Internalized GluA2‐AMPARs were measured using the same antibody‐feeding protocol followed by acid stripping. In these experiments, the antibodies bound to receptors on the cell surface after agonist treatment was removed. The cells were chilled in ice‐cold TBS and washed with 0.5 M NaCl/0.2 M acetic acid for 4 min (Carroll et al, 1999). The intracellular AMPARs were identified by immunofluorescence following cell permeabilization.
GluA2 live cell staining and single‐particle tracking
GluA2‐containing AMPARs were labeled with quantum dot nanoparticles (Invitrogen), and single‐particle tracking and their trajectory were analyzed as described in detail in the Supporting Information.
Rat surgery and osmotic pump implantation
A chronic brain infusion cannula (Alzet brain infusion kit 2‐Alzet Corporation, Palo Alto, CA, USA) was implanted into the right lateral ventricle of the brain by stereotaxis at the following coordinates relative to bregma: −0.85 mm posterior, + 1.1 mm lateral, and −4.0 mm deep according to the atlas of Paxinos and Watson (Paxinos et al, 1985). The infusion cannula was attached through catheter tubing to an Alzet miniosmotic pump (model 2006; flow rate: 0.15 μl/h). Approximately 36 h prior to subcutaneous implantation of the osmotic minipump into the rat′s midscapular region, the osmotic minipump was primed by immersion in sterile 0.9% saline at 37°C.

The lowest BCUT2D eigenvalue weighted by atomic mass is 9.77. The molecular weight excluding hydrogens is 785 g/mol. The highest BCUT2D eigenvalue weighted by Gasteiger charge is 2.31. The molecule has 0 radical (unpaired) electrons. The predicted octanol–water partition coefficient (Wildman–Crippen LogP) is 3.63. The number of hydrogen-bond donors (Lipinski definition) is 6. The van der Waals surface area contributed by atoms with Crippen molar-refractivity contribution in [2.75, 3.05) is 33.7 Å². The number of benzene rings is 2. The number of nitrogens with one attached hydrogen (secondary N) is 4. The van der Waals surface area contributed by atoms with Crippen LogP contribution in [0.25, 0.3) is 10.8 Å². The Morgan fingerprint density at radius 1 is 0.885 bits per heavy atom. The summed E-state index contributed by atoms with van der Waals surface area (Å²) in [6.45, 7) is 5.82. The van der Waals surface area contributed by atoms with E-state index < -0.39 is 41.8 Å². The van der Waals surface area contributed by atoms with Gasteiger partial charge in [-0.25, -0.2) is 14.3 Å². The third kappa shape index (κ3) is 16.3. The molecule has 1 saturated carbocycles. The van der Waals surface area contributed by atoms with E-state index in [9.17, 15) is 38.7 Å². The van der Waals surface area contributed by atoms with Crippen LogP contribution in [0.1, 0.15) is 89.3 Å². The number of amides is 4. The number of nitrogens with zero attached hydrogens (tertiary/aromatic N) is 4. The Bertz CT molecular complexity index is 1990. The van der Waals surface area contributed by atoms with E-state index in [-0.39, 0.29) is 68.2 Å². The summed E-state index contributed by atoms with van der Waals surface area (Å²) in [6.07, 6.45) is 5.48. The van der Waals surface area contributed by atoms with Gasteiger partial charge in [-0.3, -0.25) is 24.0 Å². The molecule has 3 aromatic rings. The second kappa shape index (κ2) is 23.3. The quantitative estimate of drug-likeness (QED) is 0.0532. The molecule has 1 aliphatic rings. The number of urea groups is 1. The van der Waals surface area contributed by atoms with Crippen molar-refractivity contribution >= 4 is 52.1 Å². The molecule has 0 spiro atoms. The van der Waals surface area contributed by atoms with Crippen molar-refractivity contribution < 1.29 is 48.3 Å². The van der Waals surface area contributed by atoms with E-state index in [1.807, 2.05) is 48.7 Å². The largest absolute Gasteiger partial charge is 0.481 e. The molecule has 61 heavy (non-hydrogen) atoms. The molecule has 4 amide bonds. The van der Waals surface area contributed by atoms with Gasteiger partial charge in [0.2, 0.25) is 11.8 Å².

To determine whether the beneficial effects observed at the electrophysiological level have a cognitive counterpart, 19‐month‐old rats were intraventricularly perfused for 4 weeks with a solution of cholesterol‐MβCD (300 μM) + cholesterol (5 μM) dissolved in aCSF. Subsequently, the spatial ability of the animals was evaluated in the reference version of the Morris water maze.
Water maze learning – Spatial training